The same thing holds true for sleep; don’t resist the Plan - it includes sleep! On the other hand, don’t sleep to avoid life.
It’s impossible to imagine Rambam taking time off to belong to a gym. He believed in using your body and avoiding the fate of being a couch potato. Again, his purpose was to see that you value your body, use it well, and treat it kindly so that it’s there to give your soul a way to bring its light and its message to the real world.
Most of you who read this have (gulp) real world jobs. They can consume you, deplete you of your ambitions that go beyond status and cash. They can rob you of your time and of your peace of mind. They can replace family and friends. They can recreate your identity so that your sense of self is tied in with the success of your contribution at work.
Working can be a way to contribute meaningfully to the world around you by providing it with a living model of integrity, of compassion and responsibility finding a place in the same heart. Working can help you become the person you want to be by bringing your beliefs and personality to the places that are dark and desperately need a ray or two of light. Your work can be the means by which you connect to your family by being a giver just as legitimately as you would be if you made a birthday cake for each family member on his or her birthday. As the Baal Shem Tov would say, you are where your thoughts are. Everything depends on whether you are living purposefully, as a giver and as a servant of Hashem, or as an isolated taker in a dark grey world.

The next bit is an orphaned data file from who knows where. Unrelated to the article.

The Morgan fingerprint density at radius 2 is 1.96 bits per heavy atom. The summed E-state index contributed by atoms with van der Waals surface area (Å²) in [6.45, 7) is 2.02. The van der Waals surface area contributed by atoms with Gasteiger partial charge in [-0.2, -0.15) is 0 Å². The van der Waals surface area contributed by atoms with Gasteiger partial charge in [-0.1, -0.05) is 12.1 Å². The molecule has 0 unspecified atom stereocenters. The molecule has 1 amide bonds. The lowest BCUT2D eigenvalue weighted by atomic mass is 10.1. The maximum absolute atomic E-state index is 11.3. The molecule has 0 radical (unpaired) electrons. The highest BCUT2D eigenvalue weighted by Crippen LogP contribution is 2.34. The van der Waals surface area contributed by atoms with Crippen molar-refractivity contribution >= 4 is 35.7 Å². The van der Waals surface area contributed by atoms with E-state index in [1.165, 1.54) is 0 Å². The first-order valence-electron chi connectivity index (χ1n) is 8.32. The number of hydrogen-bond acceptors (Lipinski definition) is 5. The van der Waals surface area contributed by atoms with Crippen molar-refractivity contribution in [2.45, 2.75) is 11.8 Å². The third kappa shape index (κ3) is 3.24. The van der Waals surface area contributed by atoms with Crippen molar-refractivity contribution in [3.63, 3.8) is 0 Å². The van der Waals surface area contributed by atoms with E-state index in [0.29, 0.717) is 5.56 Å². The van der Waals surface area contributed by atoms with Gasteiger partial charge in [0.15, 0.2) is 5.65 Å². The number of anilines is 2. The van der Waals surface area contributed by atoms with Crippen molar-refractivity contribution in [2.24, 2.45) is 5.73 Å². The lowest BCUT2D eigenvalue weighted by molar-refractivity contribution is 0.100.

Years ago, when I lived in a moshav in the North, my neighbor was a woman whose husband brought in enough money as a truck driver to keep them alive, but not much more. Periodically (when it was, for instance, close to the beginning of the school year and the kids wanted new clothes and nice school supplies), she would take the bus to Akko, the nearest city to our moshav. She would, knock on doors in the “better” neighborhood and offer her services as a cleaning lady. She was clean, fast, and had no trouble finding work. Once, when I was in her house minding the fort until she returned, she taught me a lesson I never forgot. She came in holding a huge basket of fruit and veges that she picked up at Akko’s shuk. “Who did I get it if for? Just for you?” she asked her little folks who populated her kingdom. They divvied up the grapes, almost immediately, washed them and sat down with her for a fruit feast. It brought back another memory that was so much the same, that the difference between them faded into nothingness. Another friend, who is very successful financially sat with her kids exploring tzedakah “You choose the ones you like the best. That’s your treat for Purim”. The same look was on their faces. The look that people have when they feel love, and that they know that the one who gave it is close to the One who gave her the means to give it so generously.
Have a wonderful chodesh!